The numbers are small and the potential risk is believed to be minimal, but the so-called “forever chemicals” known as PFAS have been detected at low-levels in Nantucket wildlife, including deer and scallops.
The results come from a recent study conducted by the Nantucket PFAS Action Group, Dr. Tim Lepore, and the Public Employees for Environmental Responsibility (PEER) group. The study took samples from three deer taken on the island, a deer liver, and three Nantucket bay scallops. The samples were tested for 36 different PFAS, and the results showed levels between 210 and 240 parts per trillion (ppt).
Compared to PFAS levels discovered in other wildlife – for example Great Lakes fish, Chinese scallops and deer taken near a former Air Force base in Michigan – the levels are low. But, the PFAS Action Group stated, “they are still of concern because they show PFAS have entered our wildlife on Nantucket.”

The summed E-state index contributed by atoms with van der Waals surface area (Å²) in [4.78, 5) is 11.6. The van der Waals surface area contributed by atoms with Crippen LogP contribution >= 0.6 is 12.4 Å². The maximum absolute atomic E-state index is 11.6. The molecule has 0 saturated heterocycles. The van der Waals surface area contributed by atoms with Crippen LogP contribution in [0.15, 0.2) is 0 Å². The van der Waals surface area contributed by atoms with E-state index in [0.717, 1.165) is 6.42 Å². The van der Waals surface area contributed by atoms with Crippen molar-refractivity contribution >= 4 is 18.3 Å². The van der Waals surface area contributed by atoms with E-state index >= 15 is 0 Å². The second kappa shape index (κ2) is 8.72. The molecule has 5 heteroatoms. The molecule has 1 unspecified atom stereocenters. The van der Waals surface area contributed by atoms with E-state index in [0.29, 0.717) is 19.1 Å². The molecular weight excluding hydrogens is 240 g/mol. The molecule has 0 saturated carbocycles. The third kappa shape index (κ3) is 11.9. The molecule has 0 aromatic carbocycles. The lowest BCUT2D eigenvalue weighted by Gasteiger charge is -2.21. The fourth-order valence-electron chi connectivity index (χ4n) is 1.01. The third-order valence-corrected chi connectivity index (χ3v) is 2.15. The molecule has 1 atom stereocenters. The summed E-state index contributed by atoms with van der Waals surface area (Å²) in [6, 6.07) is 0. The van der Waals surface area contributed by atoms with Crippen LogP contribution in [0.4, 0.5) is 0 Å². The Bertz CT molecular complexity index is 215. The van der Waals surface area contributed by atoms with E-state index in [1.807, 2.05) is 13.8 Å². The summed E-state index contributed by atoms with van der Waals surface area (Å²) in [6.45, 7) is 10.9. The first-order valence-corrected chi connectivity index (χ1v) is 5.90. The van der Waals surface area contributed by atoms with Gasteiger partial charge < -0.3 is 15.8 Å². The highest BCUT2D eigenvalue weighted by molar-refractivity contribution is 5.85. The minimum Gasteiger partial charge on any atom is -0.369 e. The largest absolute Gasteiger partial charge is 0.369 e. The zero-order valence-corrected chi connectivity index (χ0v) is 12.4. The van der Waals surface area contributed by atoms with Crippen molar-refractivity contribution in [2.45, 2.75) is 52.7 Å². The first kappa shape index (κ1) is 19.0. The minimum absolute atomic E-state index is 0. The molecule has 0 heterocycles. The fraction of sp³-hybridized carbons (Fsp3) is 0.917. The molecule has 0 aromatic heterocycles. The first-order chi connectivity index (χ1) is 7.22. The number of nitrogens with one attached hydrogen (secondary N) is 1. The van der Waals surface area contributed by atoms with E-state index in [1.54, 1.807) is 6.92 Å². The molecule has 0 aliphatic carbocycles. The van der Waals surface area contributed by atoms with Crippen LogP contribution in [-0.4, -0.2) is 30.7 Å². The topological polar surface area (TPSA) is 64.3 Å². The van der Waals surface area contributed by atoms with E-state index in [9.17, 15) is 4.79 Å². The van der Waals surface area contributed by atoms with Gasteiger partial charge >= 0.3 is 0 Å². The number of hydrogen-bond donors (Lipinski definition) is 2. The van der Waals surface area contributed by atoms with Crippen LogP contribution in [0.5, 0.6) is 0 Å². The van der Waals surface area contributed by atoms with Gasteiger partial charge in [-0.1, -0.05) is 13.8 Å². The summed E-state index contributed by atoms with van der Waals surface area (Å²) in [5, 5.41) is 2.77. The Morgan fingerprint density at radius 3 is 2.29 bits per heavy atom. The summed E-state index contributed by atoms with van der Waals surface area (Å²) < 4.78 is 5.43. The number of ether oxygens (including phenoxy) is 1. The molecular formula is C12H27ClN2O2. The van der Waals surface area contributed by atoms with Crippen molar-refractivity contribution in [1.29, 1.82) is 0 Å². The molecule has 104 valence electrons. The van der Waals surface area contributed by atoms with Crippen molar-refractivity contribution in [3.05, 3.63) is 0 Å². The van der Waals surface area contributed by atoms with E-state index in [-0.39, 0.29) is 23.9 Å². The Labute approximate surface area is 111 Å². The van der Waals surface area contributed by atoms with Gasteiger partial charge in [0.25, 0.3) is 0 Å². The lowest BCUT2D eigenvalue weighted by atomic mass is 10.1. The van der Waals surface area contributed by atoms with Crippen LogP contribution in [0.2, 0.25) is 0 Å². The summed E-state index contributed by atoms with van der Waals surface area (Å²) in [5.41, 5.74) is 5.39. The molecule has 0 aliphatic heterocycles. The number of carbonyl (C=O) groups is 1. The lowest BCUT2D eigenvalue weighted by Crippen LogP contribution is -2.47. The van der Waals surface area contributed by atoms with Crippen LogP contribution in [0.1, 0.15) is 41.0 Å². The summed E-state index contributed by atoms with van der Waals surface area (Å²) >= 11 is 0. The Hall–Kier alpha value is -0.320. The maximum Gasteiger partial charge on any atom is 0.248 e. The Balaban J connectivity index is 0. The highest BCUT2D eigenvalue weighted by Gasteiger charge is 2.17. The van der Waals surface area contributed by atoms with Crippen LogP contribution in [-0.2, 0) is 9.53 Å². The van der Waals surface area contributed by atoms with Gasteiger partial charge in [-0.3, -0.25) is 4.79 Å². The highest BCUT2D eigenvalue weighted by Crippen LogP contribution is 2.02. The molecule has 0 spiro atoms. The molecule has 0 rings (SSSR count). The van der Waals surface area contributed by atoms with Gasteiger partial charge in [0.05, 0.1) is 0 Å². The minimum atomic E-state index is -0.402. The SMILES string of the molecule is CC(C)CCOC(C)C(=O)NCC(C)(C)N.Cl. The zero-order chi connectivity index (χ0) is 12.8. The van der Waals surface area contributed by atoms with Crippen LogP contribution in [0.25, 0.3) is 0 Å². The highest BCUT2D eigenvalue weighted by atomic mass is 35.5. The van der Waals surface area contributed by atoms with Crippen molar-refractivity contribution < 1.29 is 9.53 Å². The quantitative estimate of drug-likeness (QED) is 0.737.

The group’s study was also assisted by Dr. Courtney Carignan, an exposure scientist and environmental epidimeiologist from Michigan State University, who provided technical support and data interpretation.
“Estimated exposures to PFAS from the Nantucket shellfish and deer fall well below the tolerable weekly intake recommended by the European Food SAfety Authority,” Carignan wrote.
PFAS have already been discovered in water wells around Nantucket Memorial Airport and in Nantucket Fire Department’s turnout gear. The presence of PFAS in drinking water is an emerging concern nationwide and in some places, like Michigan, elevated levels in deer have prompted officials to issue “do not eat” advisories for deer taken near certain areas with known contamination. Used to manufacture stain- and water-resistant products, PFAS are suspected to increase the risk of kidney and testicular cancers, as well as other health conditions.